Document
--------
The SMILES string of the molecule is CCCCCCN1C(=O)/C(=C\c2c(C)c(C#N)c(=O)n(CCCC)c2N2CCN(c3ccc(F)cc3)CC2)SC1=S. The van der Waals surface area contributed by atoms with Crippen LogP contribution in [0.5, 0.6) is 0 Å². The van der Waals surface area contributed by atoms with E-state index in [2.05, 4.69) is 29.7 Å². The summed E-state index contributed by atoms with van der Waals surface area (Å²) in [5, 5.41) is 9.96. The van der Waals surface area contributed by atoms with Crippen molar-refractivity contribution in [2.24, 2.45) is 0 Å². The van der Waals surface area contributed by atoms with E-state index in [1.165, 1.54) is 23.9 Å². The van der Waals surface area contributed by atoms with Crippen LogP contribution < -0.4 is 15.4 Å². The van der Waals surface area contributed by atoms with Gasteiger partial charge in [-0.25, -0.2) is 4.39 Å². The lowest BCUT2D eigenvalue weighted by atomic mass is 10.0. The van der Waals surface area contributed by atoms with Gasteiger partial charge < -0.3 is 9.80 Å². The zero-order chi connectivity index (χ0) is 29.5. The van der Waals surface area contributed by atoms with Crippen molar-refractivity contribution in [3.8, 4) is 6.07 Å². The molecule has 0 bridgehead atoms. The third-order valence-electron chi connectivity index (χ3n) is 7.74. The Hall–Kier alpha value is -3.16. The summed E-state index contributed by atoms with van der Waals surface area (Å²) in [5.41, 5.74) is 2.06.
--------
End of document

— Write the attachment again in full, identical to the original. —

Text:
The SMILES string of the molecule is CCCCCCN1C(=O)/C(=C\c2c(C)c(C#N)c(=O)n(CCCC)c2N2CCN(c3ccc(F)cc3)CC2)SC1=S. The van der Waals surface area contributed by atoms with Crippen LogP contribution in [0.5, 0.6) is 0 Å². The van der Waals surface area contributed by atoms with E-state index in [2.05, 4.69) is 29.7 Å². The summed E-state index contributed by atoms with van der Waals surface area (Å²) in [5, 5.41) is 9.96. The van der Waals surface area contributed by atoms with Crippen molar-refractivity contribution in [2.24, 2.45) is 0 Å². The van der Waals surface area contributed by atoms with E-state index in [1.165, 1.54) is 23.9 Å². The van der Waals surface area contributed by atoms with Crippen LogP contribution < -0.4 is 15.4 Å². The van der Waals surface area contributed by atoms with Gasteiger partial charge in [-0.25, -0.2) is 4.39 Å². The lowest BCUT2D eigenvalue weighted by atomic mass is 10.0. The van der Waals surface area contributed by atoms with Gasteiger partial charge < -0.3 is 9.80 Å². The zero-order chi connectivity index (χ0) is 29.5. The van der Waals surface area contributed by atoms with Crippen molar-refractivity contribution in [3.8, 4) is 6.07 Å². The molecule has 0 bridgehead atoms. The third-order valence-electron chi connectivity index (χ3n) is 7.74. The Hall–Kier alpha value is -3.16. The summed E-state index contributed by atoms with van der Waals surface area (Å²) in [5.41, 5.74) is 2.06.